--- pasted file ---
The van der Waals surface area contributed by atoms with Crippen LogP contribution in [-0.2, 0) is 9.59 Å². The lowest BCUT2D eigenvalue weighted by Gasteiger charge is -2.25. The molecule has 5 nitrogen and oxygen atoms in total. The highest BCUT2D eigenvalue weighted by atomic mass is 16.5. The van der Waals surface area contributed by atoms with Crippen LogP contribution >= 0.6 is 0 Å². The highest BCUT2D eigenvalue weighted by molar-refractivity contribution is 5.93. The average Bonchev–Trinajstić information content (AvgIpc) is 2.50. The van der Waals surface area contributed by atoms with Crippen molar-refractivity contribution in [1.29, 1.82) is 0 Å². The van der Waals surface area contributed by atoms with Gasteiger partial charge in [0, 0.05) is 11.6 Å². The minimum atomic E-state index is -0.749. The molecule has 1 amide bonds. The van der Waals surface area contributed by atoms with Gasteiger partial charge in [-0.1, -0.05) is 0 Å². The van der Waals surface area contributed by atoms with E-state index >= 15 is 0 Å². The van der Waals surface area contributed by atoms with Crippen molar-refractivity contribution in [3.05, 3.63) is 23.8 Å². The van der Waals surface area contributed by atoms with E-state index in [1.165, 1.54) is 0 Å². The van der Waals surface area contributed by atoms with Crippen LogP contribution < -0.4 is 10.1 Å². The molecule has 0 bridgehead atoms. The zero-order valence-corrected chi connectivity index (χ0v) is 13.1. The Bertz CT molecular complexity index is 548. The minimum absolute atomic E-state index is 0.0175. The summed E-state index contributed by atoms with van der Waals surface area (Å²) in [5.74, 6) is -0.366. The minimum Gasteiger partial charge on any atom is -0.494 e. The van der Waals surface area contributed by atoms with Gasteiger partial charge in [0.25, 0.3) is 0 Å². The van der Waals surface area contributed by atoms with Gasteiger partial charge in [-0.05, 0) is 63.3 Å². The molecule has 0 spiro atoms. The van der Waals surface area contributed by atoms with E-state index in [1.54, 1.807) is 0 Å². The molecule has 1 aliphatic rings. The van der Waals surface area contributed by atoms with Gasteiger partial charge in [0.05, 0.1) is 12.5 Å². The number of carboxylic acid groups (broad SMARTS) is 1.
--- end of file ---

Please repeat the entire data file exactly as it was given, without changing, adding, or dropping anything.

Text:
The van der Waals surface area contributed by atoms with Crippen LogP contribution in [-0.2, 0) is 9.59 Å². The lowest BCUT2D eigenvalue weighted by Gasteiger charge is -2.25. The molecule has 5 nitrogen and oxygen atoms in total. The highest BCUT2D eigenvalue weighted by atomic mass is 16.5. The van der Waals surface area contributed by atoms with Crippen LogP contribution >= 0.6 is 0 Å². The highest BCUT2D eigenvalue weighted by molar-refractivity contribution is 5.93. The average Bonchev–Trinajstić information content (AvgIpc) is 2.50. The van der Waals surface area contributed by atoms with Crippen molar-refractivity contribution in [1.29, 1.82) is 0 Å². The van der Waals surface area contributed by atoms with Gasteiger partial charge in [0, 0.05) is 11.6 Å². The minimum atomic E-state index is -0.749. The molecule has 1 amide bonds. The van der Waals surface area contributed by atoms with Gasteiger partial charge in [-0.1, -0.05) is 0 Å². The van der Waals surface area contributed by atoms with E-state index >= 15 is 0 Å². The van der Waals surface area contributed by atoms with Crippen molar-refractivity contribution in [3.05, 3.63) is 23.8 Å². The van der Waals surface area contributed by atoms with E-state index in [1.165, 1.54) is 0 Å². The van der Waals surface area contributed by atoms with Crippen LogP contribution < -0.4 is 10.1 Å². The molecule has 0 bridgehead atoms. The zero-order valence-corrected chi connectivity index (χ0v) is 13.1. The Bertz CT molecular complexity index is 548. The minimum absolute atomic E-state index is 0.0175. The summed E-state index contributed by atoms with van der Waals surface area (Å²) in [5.74, 6) is -0.366. The minimum Gasteiger partial charge on any atom is -0.494 e. The van der Waals surface area contributed by atoms with Gasteiger partial charge in [0.25, 0.3) is 0 Å². The van der Waals surface area contributed by atoms with Gasteiger partial charge in [-0.05, 0) is 63.3 Å². The molecule has 0 spiro atoms. The van der Waals surface area contributed by atoms with E-state index in [1.54, 1.807) is 0 Å². The molecule has 1 aliphatic rings. The van der Waals surface area contributed by atoms with Gasteiger partial charge in [0.05, 0.1) is 12.5 Å². The number of carboxylic acid groups (broad SMARTS) is 1.